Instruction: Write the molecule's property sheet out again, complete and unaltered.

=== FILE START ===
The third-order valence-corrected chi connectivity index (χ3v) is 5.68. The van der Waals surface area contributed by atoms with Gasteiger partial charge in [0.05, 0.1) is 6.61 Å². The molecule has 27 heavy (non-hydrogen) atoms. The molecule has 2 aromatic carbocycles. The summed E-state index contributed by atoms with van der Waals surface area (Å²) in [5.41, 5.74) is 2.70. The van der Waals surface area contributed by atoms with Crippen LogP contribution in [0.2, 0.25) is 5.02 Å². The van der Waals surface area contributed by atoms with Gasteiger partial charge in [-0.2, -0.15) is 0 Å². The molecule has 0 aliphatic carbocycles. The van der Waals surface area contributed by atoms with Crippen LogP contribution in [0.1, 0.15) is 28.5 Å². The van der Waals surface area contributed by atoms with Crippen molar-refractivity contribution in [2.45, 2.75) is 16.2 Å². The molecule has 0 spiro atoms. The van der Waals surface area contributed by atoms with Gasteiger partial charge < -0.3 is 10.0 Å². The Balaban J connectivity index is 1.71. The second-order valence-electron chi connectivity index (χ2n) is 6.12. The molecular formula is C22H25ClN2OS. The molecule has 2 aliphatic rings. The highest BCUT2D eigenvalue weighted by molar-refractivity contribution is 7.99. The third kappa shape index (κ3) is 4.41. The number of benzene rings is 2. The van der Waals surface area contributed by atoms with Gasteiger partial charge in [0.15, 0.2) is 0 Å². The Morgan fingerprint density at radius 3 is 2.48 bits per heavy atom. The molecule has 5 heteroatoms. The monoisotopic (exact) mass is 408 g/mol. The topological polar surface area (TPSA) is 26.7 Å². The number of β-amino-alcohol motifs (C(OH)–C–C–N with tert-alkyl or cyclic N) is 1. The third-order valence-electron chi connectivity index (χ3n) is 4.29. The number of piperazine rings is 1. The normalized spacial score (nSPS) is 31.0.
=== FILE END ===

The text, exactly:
The third-order valence-corrected chi connectivity index (χ3v) is 5.68. The van der Waals surface area contributed by atoms with Gasteiger partial charge in [0.05, 0.1) is 6.61 Å². The molecule has 27 heavy (non-hydrogen) atoms. The molecule has 2 aromatic carbocycles. The summed E-state index contributed by atoms with van der Waals surface area (Å²) in [5.41, 5.74) is 2.70. The van der Waals surface area contributed by atoms with Crippen LogP contribution in [0.2, 0.25) is 5.02 Å². The van der Waals surface area contributed by atoms with Gasteiger partial charge in [-0.2, -0.15) is 0 Å². The molecule has 0 aliphatic carbocycles. The van der Waals surface area contributed by atoms with Crippen LogP contribution in [0.1, 0.15) is 28.5 Å². The van der Waals surface area contributed by atoms with Crippen molar-refractivity contribution in [2.45, 2.75) is 16.2 Å². The molecule has 0 spiro atoms. The van der Waals surface area contributed by atoms with Gasteiger partial charge < -0.3 is 10.0 Å². The Balaban J connectivity index is 1.71. The second-order valence-electron chi connectivity index (χ2n) is 6.12. The molecular formula is C22H25ClN2OS. The molecule has 2 aliphatic rings. The highest BCUT2D eigenvalue weighted by molar-refractivity contribution is 7.99. The third kappa shape index (κ3) is 4.41. The number of benzene rings is 2. The van der Waals surface area contributed by atoms with Gasteiger partial charge in [0.15, 0.2) is 0 Å². The Morgan fingerprint density at radius 3 is 2.48 bits per heavy atom. The molecule has 5 heteroatoms. The monoisotopic (exact) mass is 408 g/mol. The topological polar surface area (TPSA) is 26.7 Å². The number of β-amino-alcohol motifs (C(OH)–C–C–N with tert-alkyl or cyclic N) is 1. The third-order valence-electron chi connectivity index (χ3n) is 4.29. The number of piperazine rings is 1. The normalized spacial score (nSPS) is 31.0.